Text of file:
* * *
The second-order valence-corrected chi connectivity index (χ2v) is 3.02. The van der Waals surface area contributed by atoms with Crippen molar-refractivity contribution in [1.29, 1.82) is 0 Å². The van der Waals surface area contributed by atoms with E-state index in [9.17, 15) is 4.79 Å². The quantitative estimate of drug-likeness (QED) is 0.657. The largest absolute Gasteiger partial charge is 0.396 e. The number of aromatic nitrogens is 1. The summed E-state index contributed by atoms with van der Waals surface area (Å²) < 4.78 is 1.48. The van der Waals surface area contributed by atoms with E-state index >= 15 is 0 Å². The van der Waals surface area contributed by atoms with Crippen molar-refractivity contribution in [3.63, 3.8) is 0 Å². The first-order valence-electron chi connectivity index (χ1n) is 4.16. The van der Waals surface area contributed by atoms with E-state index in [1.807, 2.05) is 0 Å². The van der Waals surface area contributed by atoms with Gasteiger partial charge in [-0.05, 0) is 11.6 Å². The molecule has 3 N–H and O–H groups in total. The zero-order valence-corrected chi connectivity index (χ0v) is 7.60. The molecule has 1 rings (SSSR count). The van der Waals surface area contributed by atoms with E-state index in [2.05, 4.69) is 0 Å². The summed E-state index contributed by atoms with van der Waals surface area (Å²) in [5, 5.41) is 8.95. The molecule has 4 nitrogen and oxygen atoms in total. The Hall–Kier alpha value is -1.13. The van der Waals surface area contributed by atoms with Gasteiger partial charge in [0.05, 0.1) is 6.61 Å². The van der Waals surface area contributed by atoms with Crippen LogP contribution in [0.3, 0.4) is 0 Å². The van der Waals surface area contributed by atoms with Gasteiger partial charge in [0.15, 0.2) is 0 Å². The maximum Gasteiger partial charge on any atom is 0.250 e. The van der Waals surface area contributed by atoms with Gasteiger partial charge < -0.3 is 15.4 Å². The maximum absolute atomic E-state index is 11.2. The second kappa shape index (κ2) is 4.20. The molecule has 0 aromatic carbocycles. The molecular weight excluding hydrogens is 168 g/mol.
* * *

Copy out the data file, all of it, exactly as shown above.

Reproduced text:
The second-order valence-corrected chi connectivity index (χ2v) is 3.02. The van der Waals surface area contributed by atoms with Crippen molar-refractivity contribution in [1.29, 1.82) is 0 Å². The van der Waals surface area contributed by atoms with E-state index in [9.17, 15) is 4.79 Å². The quantitative estimate of drug-likeness (QED) is 0.657. The largest absolute Gasteiger partial charge is 0.396 e. The number of aromatic nitrogens is 1. The summed E-state index contributed by atoms with van der Waals surface area (Å²) < 4.78 is 1.48. The van der Waals surface area contributed by atoms with E-state index >= 15 is 0 Å². The van der Waals surface area contributed by atoms with Crippen molar-refractivity contribution in [3.63, 3.8) is 0 Å². The first-order valence-electron chi connectivity index (χ1n) is 4.16. The van der Waals surface area contributed by atoms with E-state index in [1.807, 2.05) is 0 Å². The van der Waals surface area contributed by atoms with Gasteiger partial charge in [-0.05, 0) is 11.6 Å². The molecule has 3 N–H and O–H groups in total. The zero-order valence-corrected chi connectivity index (χ0v) is 7.60. The molecule has 1 rings (SSSR count). The van der Waals surface area contributed by atoms with E-state index in [2.05, 4.69) is 0 Å². The summed E-state index contributed by atoms with van der Waals surface area (Å²) in [5, 5.41) is 8.95. The molecule has 4 nitrogen and oxygen atoms in total. The Hall–Kier alpha value is -1.13. The van der Waals surface area contributed by atoms with Gasteiger partial charge in [0.05, 0.1) is 6.61 Å². The van der Waals surface area contributed by atoms with Crippen LogP contribution in [0.3, 0.4) is 0 Å². The van der Waals surface area contributed by atoms with Gasteiger partial charge in [0.15, 0.2) is 0 Å². The maximum Gasteiger partial charge on any atom is 0.250 e. The van der Waals surface area contributed by atoms with Gasteiger partial charge < -0.3 is 15.4 Å². The maximum absolute atomic E-state index is 11.2. The second kappa shape index (κ2) is 4.20. The molecule has 0 aromatic carbocycles. The molecular weight excluding hydrogens is 168 g/mol.